Thursday, November 3, 2016

Damnation (Salvation?) and Technology in Black Mirror

All week I've had two songs stuck in my head: the soul-crushing "Exit Music (for a film)" from Radiohead's 1997 tech-angst masterpiece "OK Computer", and Belinda Carlisle's sugar-bop scrunchie anthem "Heaven is a Place on Earth", from ten years earlier. The reason for the manic-depressive playlist in my head is the Netflix show "Black Mirror".

You hit a certain age and everything reminds you of ten things that were very similar. You aren't cynical, but you've seen and heard a lot, and pop culture is aimed at young people who spend a lot of money on shit they don't know they don't need. "Black Mirror" is one of those wonderful experiences that makes you struggle to find something it reminds you of. The series is a master class on plot twist embedding, re-purposing pop music, and leaving the viewer haunted and questioning the way only a good book usually can.

The standout episodes from season three include the first episode, which focuses on our cultural obsession with social media instant gratification in the form of views and likes, and the third and fourth episodes, which may be the best two hours of television I've seen this year, including the final two episodes of "Game of Thrones" season six, which I loved.

I never would've thought a television villain would top Cersei's triumphant wine-tasting as she watches the Sept of Baelor, full of her enemies, burn to the ground on her orders. But the troll in episode three of "Black Mirror" pulls it off, in part by staying off the screen.

(Black Mirror spoilers from here on down.)

The episode, masterfully titled "Shut Up and Dance" in another pop music reference, focuses on a sad, weak kid who gets a virus on his computer. His sister borrowed it. He understandably barked at her not to do that and took it back, shutting himself in his room. We know he's a sad, weak kid because he's a busboy at a greasy spoon. He gives a little girl a toy she left behind by accident. Her mother thanks him, taking in his popsicle stick physique and sad dog eyes. The buff cooks call him a knobber, which is the Queen's English for something less than civil. We never see him at school, but are left to guess he's underage due to his riding a bike to work and his later confession to be waiting to take his driver's test.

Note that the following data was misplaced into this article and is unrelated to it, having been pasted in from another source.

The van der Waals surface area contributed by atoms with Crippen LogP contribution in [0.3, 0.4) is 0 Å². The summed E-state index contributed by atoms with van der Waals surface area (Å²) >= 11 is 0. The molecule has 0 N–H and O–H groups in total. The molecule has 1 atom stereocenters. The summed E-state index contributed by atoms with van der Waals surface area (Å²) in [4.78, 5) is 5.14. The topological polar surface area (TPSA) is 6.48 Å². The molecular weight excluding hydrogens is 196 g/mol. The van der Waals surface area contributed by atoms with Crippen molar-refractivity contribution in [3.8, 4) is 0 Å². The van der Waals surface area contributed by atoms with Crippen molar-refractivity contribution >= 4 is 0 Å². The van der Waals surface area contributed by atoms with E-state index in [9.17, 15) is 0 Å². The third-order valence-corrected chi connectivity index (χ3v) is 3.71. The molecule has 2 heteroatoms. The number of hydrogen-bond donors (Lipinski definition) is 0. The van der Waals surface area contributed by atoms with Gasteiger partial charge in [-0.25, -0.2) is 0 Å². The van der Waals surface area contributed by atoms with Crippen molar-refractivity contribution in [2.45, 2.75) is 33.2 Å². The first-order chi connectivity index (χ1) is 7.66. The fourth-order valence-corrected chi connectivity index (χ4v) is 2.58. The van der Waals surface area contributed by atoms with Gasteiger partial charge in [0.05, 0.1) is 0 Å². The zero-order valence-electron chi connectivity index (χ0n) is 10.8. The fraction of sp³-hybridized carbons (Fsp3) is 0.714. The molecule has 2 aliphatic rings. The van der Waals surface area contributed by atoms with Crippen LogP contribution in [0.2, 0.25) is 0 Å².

At home, in his room with his laptop, he locks the door and pulls down his pants. Next scene, he's washing his hands. We get it. He gets a message from an unknown e-mail saying "I know what you did". A hacker taped his solo session without his knowledge and threatens to send it to all of his e-mail contacts if he doesn't do as he's told. This moment was psychologically scarier than anything I saw on the visceral season premier of "Walking Dead", and I mean that as a compliment to "Black Mirror" rather than a knock on the former. (Sorry Glenn, sorry big ginger gent who also died.)

The boy does everything he's told, meeting others whose online sins have left them vulnerable to the same troll or team of trolls. The boy buddies up with Bronn from "Game of Thrones", who has a name, but to me he's Bronn. Bronn is a husband who the troll caught seeking a prostitute because "you get bored and want to fuck a twenty-something". They're forced to rob a bank and Bronn is told he can go home. The boy's punishment continues, though, and we're left with this nagging feeling like, why is he being pummeled so hard for having a good English wank? Shouldn't that be the very definition of a victimless crime?

The boy is forced to fight a man to the death, and the man reveals he was "looking at pictures of kids". We realize the boy has done the same and think, "You fuckers, you just made me feel bad for a pedophile for forty minutes." We remember his kindness to the little girl at his job. We remember how protective he was of his computer. We remember all those times we thought "but all he did was masturbate, this seems harsh" and it all makes sense. Plot twist embedding at its finest, subject matter aside.

Somehow, floss kid manages to win the fight against the older perv and it cuts back to all the people the troll had been blackmailing. They receive that grinning troll meme-emoji-whatever the kids call it and the troll wrecks their lives anyway. Radiohead blares as the beaten-up boy receives a call from his mother, shrieking about what he's done, and the police grab him.